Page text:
I worked for a really innovative engineering company that produced audio visual equipment used in hospitals. Because the company was small we could develop products on a crazy fast schedule. A lot of the new products were the brainchild of the super smart and business savvy owner. I worked with him directly on several patent applications and was trained by patent lawyers that worked for our major investor.
What I learned from the owner was that if you have a really bright idea, and you a small company, it makes a lot of sense to just go out there and build it and get it on the market than it does to patent the idea first. The little companies fly under the radar a lot, and the patent process is slow.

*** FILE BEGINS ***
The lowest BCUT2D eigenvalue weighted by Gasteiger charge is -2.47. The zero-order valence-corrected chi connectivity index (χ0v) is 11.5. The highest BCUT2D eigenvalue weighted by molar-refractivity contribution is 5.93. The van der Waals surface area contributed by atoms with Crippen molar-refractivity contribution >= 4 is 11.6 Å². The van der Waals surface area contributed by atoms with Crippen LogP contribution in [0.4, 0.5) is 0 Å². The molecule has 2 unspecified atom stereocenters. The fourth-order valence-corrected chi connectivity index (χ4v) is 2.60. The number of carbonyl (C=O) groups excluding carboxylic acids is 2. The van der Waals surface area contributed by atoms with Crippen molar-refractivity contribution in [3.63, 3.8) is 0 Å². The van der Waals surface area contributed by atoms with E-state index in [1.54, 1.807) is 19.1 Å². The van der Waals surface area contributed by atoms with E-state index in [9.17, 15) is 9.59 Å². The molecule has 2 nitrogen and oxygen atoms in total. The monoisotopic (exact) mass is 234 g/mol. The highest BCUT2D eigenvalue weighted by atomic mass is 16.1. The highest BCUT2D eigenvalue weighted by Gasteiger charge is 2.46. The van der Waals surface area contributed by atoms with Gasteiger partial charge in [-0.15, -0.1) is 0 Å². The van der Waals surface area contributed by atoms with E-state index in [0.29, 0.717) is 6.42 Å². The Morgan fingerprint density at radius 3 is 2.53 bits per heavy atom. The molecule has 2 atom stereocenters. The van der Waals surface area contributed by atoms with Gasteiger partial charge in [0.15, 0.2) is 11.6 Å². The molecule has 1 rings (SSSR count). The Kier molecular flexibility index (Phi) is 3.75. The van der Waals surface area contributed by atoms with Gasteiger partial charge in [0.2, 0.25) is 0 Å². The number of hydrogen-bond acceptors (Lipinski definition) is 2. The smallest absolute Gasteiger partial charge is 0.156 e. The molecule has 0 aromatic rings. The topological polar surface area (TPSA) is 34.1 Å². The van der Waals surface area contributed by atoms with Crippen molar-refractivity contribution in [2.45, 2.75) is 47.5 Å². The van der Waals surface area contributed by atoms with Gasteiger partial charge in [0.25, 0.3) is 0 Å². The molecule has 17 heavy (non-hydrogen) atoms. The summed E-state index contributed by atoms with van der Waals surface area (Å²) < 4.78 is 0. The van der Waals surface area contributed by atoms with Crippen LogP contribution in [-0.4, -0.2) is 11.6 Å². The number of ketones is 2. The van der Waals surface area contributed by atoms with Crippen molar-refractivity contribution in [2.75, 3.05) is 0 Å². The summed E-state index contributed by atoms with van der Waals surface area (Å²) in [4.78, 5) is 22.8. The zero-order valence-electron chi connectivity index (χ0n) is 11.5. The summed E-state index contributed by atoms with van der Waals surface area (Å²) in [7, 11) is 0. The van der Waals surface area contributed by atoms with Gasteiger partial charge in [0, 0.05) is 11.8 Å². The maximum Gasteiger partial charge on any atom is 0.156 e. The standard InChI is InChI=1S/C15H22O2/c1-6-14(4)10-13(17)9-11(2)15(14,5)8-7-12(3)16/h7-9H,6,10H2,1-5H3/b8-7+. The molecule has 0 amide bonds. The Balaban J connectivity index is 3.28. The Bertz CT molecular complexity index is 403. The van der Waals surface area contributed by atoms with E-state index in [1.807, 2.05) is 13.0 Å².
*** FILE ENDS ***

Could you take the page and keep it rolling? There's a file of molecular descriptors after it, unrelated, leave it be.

What I learned from the patent lawyers is that it's really a big boy's game, and the obligation of the patent holder to defend their patent. So, say you infringed on this patent, well - sue me! Of course you take a risk, and it'd be expensive if you choose to fight an infringement suit, but it's very expensive to bring one of those suits - millions of dollars. So, make your competitor spend it, or just stop once they send you a cease and desist letter.
I'm not advocating that everyone go out and violate intellectual property laws, but saying that mostly it's the large companies with stables of lawyers that really pay attention and have to adhere to patent law. Smaller companies should use their money more wisely on R&D because then they can become the existing market standard ahead of other, larger companies that are slowed by the patent process.